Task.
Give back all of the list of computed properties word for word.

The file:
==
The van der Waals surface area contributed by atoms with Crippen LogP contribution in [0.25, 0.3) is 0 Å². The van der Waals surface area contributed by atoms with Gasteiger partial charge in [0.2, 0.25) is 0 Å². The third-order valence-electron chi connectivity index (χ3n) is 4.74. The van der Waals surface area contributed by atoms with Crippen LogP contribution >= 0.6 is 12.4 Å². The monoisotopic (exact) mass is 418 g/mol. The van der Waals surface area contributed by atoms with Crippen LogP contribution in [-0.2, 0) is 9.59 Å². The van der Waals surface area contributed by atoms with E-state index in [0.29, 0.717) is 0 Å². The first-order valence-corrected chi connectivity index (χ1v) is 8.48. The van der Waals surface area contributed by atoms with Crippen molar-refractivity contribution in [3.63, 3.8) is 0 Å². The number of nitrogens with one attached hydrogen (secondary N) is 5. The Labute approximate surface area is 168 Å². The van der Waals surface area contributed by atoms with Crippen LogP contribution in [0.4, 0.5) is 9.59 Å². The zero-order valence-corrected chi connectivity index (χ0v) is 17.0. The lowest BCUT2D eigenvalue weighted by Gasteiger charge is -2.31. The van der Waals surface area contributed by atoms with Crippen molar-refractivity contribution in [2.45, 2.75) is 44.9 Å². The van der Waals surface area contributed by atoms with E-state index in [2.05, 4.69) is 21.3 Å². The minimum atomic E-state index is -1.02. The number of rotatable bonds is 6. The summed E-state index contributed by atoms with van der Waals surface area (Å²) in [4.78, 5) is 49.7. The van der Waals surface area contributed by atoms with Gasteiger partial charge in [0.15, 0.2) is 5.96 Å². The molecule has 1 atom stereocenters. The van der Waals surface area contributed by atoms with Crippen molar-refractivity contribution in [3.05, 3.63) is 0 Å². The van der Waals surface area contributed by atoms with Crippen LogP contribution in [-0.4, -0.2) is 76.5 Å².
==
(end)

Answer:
The van der Waals surface area contributed by atoms with Crippen LogP contribution in [0.25, 0.3) is 0 Å². The van der Waals surface area contributed by atoms with Gasteiger partial charge in [0.2, 0.25) is 0 Å². The third-order valence-electron chi connectivity index (χ3n) is 4.74. The van der Waals surface area contributed by atoms with Crippen LogP contribution >= 0.6 is 12.4 Å². The monoisotopic (exact) mass is 418 g/mol. The van der Waals surface area contributed by atoms with Crippen LogP contribution in [-0.2, 0) is 9.59 Å². The van der Waals surface area contributed by atoms with E-state index in [0.29, 0.717) is 0 Å². The first-order valence-corrected chi connectivity index (χ1v) is 8.48. The van der Waals surface area contributed by atoms with Crippen molar-refractivity contribution in [3.63, 3.8) is 0 Å². The number of nitrogens with one attached hydrogen (secondary N) is 5. The Labute approximate surface area is 168 Å². The van der Waals surface area contributed by atoms with Crippen LogP contribution in [0.4, 0.5) is 9.59 Å². The zero-order valence-corrected chi connectivity index (χ0v) is 17.0. The lowest BCUT2D eigenvalue weighted by Gasteiger charge is -2.31. The van der Waals surface area contributed by atoms with Crippen molar-refractivity contribution in [2.45, 2.75) is 44.9 Å². The van der Waals surface area contributed by atoms with E-state index in [2.05, 4.69) is 21.3 Å². The minimum atomic E-state index is -1.02. The number of rotatable bonds is 6. The summed E-state index contributed by atoms with van der Waals surface area (Å²) in [4.78, 5) is 49.7. The van der Waals surface area contributed by atoms with Gasteiger partial charge in [0.15, 0.2) is 5.96 Å². The molecule has 1 atom stereocenters. The van der Waals surface area contributed by atoms with Crippen molar-refractivity contribution in [3.05, 3.63) is 0 Å². The van der Waals surface area contributed by atoms with Crippen LogP contribution in [-0.4, -0.2) is 76.5 Å².